** This post is part of an ongoing series detailing our experience cruising down the Danube River visiting Christmas markets in Hungary, Austria, and Germany, aboard AmaWaterways‘ MS AmaSonata in late November 2015 **
The next day we woke up as the sun was coming up to find us slowing moving down the very low Danube past a handful of river-side villages in the Wachau Valley. We had missed a particular castle in the area that I had wanted to see as we sailed by because (1) we didn’t know it would be appearing that morning, and (2) it was on the other side of the boat and even had I known we were nearby I probably wasn’t going to get dressed and go up top to take pictures.
One thing about river cruises is the trip is highly dependent on the state of the river. Some years, like 2013, the river is a mad, rushing mess and towns are flooded which means guests have to be bussed from location to location instead of the leisurely float down the river. Then in other cases the river is too low to sail and the same thing happens. We were perilously close to having to be bussed given the extremely low water levels of the Danube. You can really get a feel for how low it is in these pictures.
Our destination for the morning was Melk Abbey, founded in 1089 when Leopold II, Margrave of Austria, gave one of his castles to the Benedictine monks from Lambach Abbey. Today it still functions as an abbey, as well as a school for the townspeople, and a major tourist attraction. As a non-religious person, I’m not really all that interested in touring church after church, but I thought this was an interesting stop along our route as it gave us some additional insight into Austria’s history. The one thing I did see here at Melk Abbey that I hadn’t seen in any other large cathedral or abbey we’ve been to in Europe was the Catholic penchant for entombing important people on full display. I swear to you there was a skeleton all dressed up in finery in a glass box, clearly on display for anyone to see. I’m sure he is an important saint or some such but … CREEPY. Seriously, seriously creepy. Religious people freak me out sometimes.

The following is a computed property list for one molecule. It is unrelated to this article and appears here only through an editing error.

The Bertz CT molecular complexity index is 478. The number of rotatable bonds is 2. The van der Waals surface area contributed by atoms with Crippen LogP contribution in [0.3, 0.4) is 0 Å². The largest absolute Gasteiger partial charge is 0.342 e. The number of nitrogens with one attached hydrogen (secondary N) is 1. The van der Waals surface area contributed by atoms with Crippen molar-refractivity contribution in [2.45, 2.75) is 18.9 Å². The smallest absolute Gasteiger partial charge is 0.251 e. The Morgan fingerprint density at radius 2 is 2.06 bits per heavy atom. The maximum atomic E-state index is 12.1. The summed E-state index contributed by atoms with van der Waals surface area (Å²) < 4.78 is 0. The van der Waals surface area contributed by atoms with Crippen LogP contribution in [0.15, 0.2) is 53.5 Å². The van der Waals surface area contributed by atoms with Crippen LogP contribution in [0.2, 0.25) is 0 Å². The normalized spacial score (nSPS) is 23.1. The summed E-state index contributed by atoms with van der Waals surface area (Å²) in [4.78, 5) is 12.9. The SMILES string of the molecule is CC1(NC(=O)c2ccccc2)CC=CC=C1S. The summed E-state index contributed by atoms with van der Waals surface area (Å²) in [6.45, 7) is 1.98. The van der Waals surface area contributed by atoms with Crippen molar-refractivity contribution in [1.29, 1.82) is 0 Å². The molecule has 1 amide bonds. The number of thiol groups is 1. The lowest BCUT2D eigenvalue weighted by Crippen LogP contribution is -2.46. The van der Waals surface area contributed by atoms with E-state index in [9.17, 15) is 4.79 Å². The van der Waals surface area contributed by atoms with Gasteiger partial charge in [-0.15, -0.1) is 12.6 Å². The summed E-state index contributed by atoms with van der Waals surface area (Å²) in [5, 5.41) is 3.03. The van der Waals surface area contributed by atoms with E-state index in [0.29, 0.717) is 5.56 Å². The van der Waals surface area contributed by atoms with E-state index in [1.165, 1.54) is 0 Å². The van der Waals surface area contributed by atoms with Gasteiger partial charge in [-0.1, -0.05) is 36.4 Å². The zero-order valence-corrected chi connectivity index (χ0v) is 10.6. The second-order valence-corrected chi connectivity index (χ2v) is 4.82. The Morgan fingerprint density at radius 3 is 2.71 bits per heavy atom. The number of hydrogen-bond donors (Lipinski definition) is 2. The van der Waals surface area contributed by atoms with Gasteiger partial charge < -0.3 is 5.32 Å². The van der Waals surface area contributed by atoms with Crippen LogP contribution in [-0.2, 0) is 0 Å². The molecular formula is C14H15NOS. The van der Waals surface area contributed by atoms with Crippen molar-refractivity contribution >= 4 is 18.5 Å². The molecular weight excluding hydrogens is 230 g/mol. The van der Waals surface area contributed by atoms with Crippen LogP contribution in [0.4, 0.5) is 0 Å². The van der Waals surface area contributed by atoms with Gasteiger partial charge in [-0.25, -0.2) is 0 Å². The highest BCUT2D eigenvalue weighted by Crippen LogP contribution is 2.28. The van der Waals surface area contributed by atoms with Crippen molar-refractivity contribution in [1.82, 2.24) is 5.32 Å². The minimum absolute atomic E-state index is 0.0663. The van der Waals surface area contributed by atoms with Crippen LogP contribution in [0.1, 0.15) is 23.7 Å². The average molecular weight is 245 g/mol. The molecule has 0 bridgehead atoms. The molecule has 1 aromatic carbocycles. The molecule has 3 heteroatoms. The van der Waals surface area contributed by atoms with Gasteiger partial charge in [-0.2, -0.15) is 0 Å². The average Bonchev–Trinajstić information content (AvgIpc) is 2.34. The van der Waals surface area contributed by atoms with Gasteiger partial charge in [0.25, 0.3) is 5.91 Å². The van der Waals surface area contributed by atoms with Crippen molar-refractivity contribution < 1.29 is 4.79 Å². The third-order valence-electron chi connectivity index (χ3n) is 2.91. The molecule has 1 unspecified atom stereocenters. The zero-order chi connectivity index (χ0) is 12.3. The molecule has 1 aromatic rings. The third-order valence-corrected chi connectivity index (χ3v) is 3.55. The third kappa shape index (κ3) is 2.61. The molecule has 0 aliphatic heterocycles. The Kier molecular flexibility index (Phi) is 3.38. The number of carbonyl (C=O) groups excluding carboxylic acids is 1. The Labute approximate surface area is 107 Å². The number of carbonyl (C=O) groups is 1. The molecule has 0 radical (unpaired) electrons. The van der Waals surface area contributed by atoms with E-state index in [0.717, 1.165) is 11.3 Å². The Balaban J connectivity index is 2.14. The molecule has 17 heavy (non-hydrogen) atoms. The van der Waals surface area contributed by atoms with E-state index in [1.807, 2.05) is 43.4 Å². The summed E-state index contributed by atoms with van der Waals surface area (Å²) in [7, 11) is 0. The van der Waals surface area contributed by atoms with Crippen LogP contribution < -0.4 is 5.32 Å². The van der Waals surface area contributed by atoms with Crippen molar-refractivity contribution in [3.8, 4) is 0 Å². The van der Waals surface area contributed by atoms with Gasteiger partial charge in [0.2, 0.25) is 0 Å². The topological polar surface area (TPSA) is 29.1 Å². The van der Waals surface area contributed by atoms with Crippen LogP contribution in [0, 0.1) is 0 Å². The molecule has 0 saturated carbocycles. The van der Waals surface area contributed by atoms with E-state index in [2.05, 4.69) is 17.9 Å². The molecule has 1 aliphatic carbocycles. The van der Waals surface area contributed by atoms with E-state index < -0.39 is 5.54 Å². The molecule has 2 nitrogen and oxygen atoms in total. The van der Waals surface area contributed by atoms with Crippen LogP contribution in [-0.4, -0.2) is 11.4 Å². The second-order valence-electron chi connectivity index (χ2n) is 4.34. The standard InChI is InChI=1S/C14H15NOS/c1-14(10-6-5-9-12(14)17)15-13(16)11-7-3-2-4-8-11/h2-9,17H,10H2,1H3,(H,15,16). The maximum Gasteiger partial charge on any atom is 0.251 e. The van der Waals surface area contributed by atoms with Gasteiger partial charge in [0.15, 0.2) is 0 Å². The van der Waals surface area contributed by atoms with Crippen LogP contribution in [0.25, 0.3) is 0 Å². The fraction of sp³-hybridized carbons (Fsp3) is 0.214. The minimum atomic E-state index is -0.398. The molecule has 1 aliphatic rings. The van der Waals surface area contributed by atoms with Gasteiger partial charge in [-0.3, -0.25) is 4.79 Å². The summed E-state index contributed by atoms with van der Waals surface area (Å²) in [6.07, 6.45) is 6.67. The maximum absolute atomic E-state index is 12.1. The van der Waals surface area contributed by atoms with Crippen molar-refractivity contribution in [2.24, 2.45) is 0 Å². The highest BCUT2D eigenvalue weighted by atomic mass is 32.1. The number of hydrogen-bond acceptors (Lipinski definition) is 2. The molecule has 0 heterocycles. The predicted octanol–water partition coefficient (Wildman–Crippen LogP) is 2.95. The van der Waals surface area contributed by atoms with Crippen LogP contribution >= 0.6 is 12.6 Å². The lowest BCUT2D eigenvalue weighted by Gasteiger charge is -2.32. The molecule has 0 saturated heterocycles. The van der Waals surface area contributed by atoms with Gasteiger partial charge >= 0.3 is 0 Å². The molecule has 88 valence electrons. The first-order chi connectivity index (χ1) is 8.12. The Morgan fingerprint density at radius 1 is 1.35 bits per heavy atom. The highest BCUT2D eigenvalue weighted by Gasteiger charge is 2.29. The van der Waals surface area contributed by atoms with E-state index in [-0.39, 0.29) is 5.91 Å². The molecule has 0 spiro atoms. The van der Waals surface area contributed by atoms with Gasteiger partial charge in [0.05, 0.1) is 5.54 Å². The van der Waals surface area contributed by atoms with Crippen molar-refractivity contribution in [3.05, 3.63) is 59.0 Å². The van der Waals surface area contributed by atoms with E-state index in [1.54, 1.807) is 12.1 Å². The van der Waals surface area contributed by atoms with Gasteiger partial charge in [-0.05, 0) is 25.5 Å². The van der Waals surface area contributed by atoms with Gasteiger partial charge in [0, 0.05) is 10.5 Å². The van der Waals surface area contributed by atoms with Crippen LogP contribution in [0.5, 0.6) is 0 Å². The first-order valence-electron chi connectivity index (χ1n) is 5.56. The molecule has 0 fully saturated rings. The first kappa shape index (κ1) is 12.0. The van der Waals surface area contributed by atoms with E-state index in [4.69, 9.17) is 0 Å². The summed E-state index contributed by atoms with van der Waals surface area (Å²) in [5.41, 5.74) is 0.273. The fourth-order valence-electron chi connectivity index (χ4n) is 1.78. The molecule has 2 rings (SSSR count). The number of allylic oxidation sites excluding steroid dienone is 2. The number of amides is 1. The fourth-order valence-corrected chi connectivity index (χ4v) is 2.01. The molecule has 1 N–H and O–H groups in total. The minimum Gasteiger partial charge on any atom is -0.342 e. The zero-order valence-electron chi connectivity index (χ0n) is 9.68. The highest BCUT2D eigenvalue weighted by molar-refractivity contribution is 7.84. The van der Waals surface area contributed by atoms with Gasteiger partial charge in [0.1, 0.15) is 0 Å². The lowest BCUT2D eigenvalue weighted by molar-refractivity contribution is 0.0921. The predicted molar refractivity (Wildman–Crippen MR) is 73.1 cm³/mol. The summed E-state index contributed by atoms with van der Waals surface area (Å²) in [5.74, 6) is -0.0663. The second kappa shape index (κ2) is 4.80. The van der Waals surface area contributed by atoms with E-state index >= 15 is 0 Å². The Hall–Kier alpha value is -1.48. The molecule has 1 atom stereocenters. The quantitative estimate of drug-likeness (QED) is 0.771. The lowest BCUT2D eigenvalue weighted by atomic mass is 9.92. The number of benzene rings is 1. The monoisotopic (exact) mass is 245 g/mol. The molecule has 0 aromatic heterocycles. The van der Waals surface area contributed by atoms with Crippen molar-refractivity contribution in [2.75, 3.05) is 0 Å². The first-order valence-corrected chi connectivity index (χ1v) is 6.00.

That weirdness aside, the stop in Melk provided a view into a place that while somewhat touristic in nature, doesn’t necessarily look like a tourist mecca. You very much got the sense that the people who live there couldn’t give a rat’s ass whether or not the cruise ships are in port. Not that they were rude – far from it! – but it seemed like our visit was nice-to-have rather than a need-to-have like some other cities we’ve visited over the years that rely on tourist spending.
We didn’t have a whole lot of time in Melk – and really you don’t need it – as the majority of the day was devoted to cruising down the Danube so that we could reach Passau by the morning. At first I was bummed that a day of the trip would be “wasted” just sitting around the boat, but AmaWaterways knows what they’re doing and the day proved incredibly enjoyable. For one, the boat really is a floating luxury hotel. We could have sat in our very nice room and watched the world float by, but instead we spent the afternoon into the evening sitting in the lounge talking with other guests and watching the world float by. We were able to meet and interact with several very interesting people who became our boat friends and I was able to get maybe an hour or two of writing under my belt on the new book I’m working on. In the evening the pastry chef gave an apple strudel demonstration and before we knew it, dinner was served. After dinner we went back to the lounge and spent the evening hanging out with and talking with several other groups from around the globe. I can’t be entirely certain because in my mind the evenings started to blend together, but I think that’s the night I went to bed at 2:30 a.m. Oops.